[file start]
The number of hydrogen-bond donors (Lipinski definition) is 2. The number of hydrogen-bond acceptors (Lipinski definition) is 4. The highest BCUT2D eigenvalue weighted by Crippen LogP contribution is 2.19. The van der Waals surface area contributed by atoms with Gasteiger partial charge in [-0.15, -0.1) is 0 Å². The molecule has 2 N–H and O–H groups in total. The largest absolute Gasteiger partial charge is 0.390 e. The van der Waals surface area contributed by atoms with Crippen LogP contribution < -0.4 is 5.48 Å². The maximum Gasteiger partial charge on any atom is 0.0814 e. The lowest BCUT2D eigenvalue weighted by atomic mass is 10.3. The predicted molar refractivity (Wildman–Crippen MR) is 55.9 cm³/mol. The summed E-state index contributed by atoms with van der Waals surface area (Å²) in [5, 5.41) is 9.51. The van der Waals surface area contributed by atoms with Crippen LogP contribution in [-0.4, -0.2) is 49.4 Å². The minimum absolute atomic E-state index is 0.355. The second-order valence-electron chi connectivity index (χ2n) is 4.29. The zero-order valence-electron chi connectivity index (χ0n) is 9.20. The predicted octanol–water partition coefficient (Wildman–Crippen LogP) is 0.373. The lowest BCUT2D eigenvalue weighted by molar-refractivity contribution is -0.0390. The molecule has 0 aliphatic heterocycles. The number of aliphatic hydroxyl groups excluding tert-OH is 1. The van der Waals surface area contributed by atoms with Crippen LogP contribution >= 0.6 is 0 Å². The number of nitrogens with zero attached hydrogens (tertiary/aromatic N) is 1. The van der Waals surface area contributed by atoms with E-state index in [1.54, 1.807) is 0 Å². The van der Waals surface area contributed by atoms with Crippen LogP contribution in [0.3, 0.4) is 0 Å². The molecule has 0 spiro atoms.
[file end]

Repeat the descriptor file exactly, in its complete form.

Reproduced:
The number of hydrogen-bond donors (Lipinski definition) is 2. The number of hydrogen-bond acceptors (Lipinski definition) is 4. The highest BCUT2D eigenvalue weighted by Crippen LogP contribution is 2.19. The van der Waals surface area contributed by atoms with Gasteiger partial charge in [-0.15, -0.1) is 0 Å². The molecule has 2 N–H and O–H groups in total. The largest absolute Gasteiger partial charge is 0.390 e. The van der Waals surface area contributed by atoms with Crippen LogP contribution < -0.4 is 5.48 Å². The maximum Gasteiger partial charge on any atom is 0.0814 e. The lowest BCUT2D eigenvalue weighted by atomic mass is 10.3. The predicted molar refractivity (Wildman–Crippen MR) is 55.9 cm³/mol. The summed E-state index contributed by atoms with van der Waals surface area (Å²) in [5, 5.41) is 9.51. The van der Waals surface area contributed by atoms with Crippen LogP contribution in [-0.4, -0.2) is 49.4 Å². The minimum absolute atomic E-state index is 0.355. The second-order valence-electron chi connectivity index (χ2n) is 4.29. The zero-order valence-electron chi connectivity index (χ0n) is 9.20. The predicted octanol–water partition coefficient (Wildman–Crippen LogP) is 0.373. The lowest BCUT2D eigenvalue weighted by molar-refractivity contribution is -0.0390. The molecule has 0 aliphatic heterocycles. The number of aliphatic hydroxyl groups excluding tert-OH is 1. The van der Waals surface area contributed by atoms with Crippen LogP contribution >= 0.6 is 0 Å². The number of nitrogens with zero attached hydrogens (tertiary/aromatic N) is 1. The van der Waals surface area contributed by atoms with E-state index in [1.54, 1.807) is 0 Å². The van der Waals surface area contributed by atoms with Crippen LogP contribution in [0.3, 0.4) is 0 Å². The molecule has 0 spiro atoms.